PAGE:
3. You can’t prove cats dream.

      True. (Or at least I can’t. A fully equipped sleep lab may be able to do so for all intents and purposes).

      Seriously. Stop anthropomorphizing.


      I mean, after all, “lack of evidence is not evidence of lack” (or some such), and you can’t prove that a cat doesn’t dream.

      Seriously. Start anthropomorphizing.

      It is every bit as veridical and rational, and it’s a lot more fun.

    4. Lol you think YOU own the cat?

      Does the cat do anything productive for you?
      Or do you just feed and water it and clean its shit?

      Cats have personal assistants not owners =)

    5. If the parts of the brain that the activity happens in is conserved between the species, is it really anthropomorphizing?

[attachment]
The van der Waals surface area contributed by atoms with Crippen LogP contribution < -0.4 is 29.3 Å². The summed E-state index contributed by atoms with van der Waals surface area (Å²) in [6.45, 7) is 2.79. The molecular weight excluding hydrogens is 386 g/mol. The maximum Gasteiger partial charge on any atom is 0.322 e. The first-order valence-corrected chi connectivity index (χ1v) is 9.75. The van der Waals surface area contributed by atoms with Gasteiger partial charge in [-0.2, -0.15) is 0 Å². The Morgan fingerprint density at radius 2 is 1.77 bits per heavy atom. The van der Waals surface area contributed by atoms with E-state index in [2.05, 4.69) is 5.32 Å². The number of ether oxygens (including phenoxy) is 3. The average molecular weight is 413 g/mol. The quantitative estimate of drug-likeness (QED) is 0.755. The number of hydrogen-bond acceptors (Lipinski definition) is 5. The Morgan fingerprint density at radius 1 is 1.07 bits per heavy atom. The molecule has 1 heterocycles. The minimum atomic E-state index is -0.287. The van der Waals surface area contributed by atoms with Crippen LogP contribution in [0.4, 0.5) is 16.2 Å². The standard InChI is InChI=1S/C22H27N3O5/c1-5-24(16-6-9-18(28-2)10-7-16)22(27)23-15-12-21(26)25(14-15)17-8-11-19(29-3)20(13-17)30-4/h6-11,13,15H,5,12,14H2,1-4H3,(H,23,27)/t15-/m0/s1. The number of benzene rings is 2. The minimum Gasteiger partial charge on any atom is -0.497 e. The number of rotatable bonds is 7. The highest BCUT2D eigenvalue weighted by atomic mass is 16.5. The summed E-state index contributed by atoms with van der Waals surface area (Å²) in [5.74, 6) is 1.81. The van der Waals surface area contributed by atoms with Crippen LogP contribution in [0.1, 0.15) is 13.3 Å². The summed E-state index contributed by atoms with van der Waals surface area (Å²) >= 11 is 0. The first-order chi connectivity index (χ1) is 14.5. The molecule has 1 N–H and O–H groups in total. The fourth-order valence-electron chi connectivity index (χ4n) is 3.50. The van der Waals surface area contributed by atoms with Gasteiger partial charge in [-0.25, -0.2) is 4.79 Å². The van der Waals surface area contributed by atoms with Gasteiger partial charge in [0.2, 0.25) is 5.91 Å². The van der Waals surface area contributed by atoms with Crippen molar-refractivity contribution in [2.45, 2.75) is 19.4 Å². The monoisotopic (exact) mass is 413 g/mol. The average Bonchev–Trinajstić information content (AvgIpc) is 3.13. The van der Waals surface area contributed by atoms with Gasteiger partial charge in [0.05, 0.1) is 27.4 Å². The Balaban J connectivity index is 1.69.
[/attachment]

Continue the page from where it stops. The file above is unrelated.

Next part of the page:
6. You can’t prove cats dream. Seriously. Stop anthropomorphizing. And just because a pet has imprinted on you doesn’t mean it “loves” you or is capable of human emotion. I’ve got a kick-ass cat, but I have no illusions about it being anything more profound then a cat.

      Yeah, humans evolved differently than other mammals because God gave us special magic DNA.

      The funny (and by funny, I mean sad) thing is that people who promote human exceptionalism generally do so in the name of scienciness.